Buy-side order-management systems (OMSs) are being impacted by demand for electronic trading, continuous compliance and new requirements to handle complex derivative instruments, say vendors exhibiting at the SIA Show.
Electronic trading is probably the number one trend driving the initiatives at Charles River Development (booth #1760), says Tom Driscoll, the firm's vice president of sales. "We're seeing interest in connectivity to ECNs [electronic communications networks] as well as crossing networks and alternative trading systems like LiquidNet and Harborside+," says Driscoll.
On the fixed-income side, there is more demand for interfaces to MarketAxess and TradeWeb and an uptick in the usage of the Financial Information Exchange (FIX) protocol for fixed-income. "Fixed income trading via FIX was little-to-none, and in the last year or so it started to creep up," says Driscoll.
"The OMS becomes the cockpit that allows connectivity to all these destinations," says Driscoll. What's driving the connectivity is the need to get best execution, he adds, noting that it typically involves some level of electronic trading, particularly with crossing networks, because that's where the buy-side is executing large block orders anonymously.
"Best execution is clearly one of the trends that most people are pursuing, particularly from the angle of gaining access to liquidity and more sophisticated execution tools," says Eric Soderberg, vice president of marketing at Macgregor (booth #2011). "You have some people adopting some of the sell-side algorithms as buy-side tools," he says.
Since firms can't achieve best execution if they can't measure it, says Soderberg, Macgregor has been working on incorporating transaction-cost analysis (TCA) providers, such as Elkins McSherry, ITG and Plexus Group, into the OMS. Macgregor built the Universal TCA adapter, says Soderberg, "which makes it very easy to get data in and out of our product and into four or five of the major TCA providers."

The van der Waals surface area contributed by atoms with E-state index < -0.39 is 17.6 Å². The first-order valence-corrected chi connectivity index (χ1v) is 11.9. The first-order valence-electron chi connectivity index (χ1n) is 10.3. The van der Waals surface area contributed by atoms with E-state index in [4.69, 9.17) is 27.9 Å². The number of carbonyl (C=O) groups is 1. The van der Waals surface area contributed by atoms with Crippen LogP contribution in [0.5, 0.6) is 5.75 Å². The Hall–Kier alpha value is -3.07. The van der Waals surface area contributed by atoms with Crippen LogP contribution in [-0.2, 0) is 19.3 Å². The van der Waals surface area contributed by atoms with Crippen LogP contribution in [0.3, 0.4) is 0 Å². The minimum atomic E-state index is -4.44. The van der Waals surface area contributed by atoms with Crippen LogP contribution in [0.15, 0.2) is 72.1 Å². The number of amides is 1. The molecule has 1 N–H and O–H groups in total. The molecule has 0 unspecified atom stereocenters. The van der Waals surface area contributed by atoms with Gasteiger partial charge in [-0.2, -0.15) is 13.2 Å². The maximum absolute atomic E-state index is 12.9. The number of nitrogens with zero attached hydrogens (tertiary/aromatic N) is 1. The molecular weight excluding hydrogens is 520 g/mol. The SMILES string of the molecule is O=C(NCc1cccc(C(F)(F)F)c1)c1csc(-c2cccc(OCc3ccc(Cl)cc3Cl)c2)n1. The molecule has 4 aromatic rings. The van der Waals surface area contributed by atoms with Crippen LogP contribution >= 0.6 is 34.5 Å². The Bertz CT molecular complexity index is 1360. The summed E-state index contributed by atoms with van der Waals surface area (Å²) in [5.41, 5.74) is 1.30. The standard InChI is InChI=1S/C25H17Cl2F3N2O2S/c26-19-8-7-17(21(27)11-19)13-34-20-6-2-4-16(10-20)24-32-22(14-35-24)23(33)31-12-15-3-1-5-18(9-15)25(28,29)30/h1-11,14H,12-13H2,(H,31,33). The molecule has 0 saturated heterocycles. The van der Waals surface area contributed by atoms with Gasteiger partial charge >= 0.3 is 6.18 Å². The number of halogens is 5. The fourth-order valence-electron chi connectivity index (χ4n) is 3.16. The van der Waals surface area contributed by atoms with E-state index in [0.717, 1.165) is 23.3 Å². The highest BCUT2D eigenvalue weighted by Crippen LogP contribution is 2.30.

As buy-side firms seek to diversify their offerings, OMSs are being asked to handle every instrument, including derivatives. Traditionally equity- and fixed-income-oriented, Charles River is receiving requests to handle currency forwards, swaps and other derivatives "more fluidly in the system," says Driscoll. Though it handles derivatives already, it's making enhancements in order to trade, process and manage these instruments.
With all the regulatory focus on buy-side compliance, Annie Morris, senior vice president, Linedata (booth #2118), says a top initiative is the integration of compliance and risk-monitoring across the investment life cycle. "There is no longer a split between pre- and post-trade [compliance]," Morris says. "There is a tremendous need to integrate all compliance from order generation through trading to the post-trade side and to batch processing," she says. Toward that end, the vendor has created a new tool called Linedata Compliance, which integrates the pre-trade tool from LongView with Spice, a post-trade European compliance system, so that it thoroughly handles all rules.
To make it easier to pull data from its system, Charles River has exposed its compliance software via Web services and provided real-time XML (Xtensible Markup Language) messaging to integrate with other order-management and portfolio-management systems, says Driscoll.
Linedata sees demand for an application-service-provider (ASP)-based OMS as a trend among smaller money management organizations that don't have large IT staffs. Linedata launched an ASP version of its LongView Trading system earlier this year in response to interest from smaller investment-management firms. "We have taken the best-of-breed tools and offered them as an ASP," says Morris, noting that the ASP version encompasses LongView's three main modules: portfolio modeling, compliance and trading.
Going forward, Driscoll agrees there is going to be demand for ASPs. He says cost is still a challenge, however, because there are not enough economies of scale yet and people don't want to pay a lot of money for it. On top of that, "There are many investment managers who do not want their trade data or holdings data leaving their premises," he says. Unlike the back-office outsourcing strategy, which is driven by cost savings, both time-to-market and quicker access to new functionality, such as interfaces to algorithmic trading strategies, are boosting interest in the ASP-based OMS, contends Morris. Ivy is Editor-at-Large for Advanced Trading and Wall Street & Technology. Ivy is responsible for writing in-depth feature articles, daily blogs and news articles with a focus on automated trading in the capital markets. As an industry expert, Ivy has reported on a myriad ... View Full Bio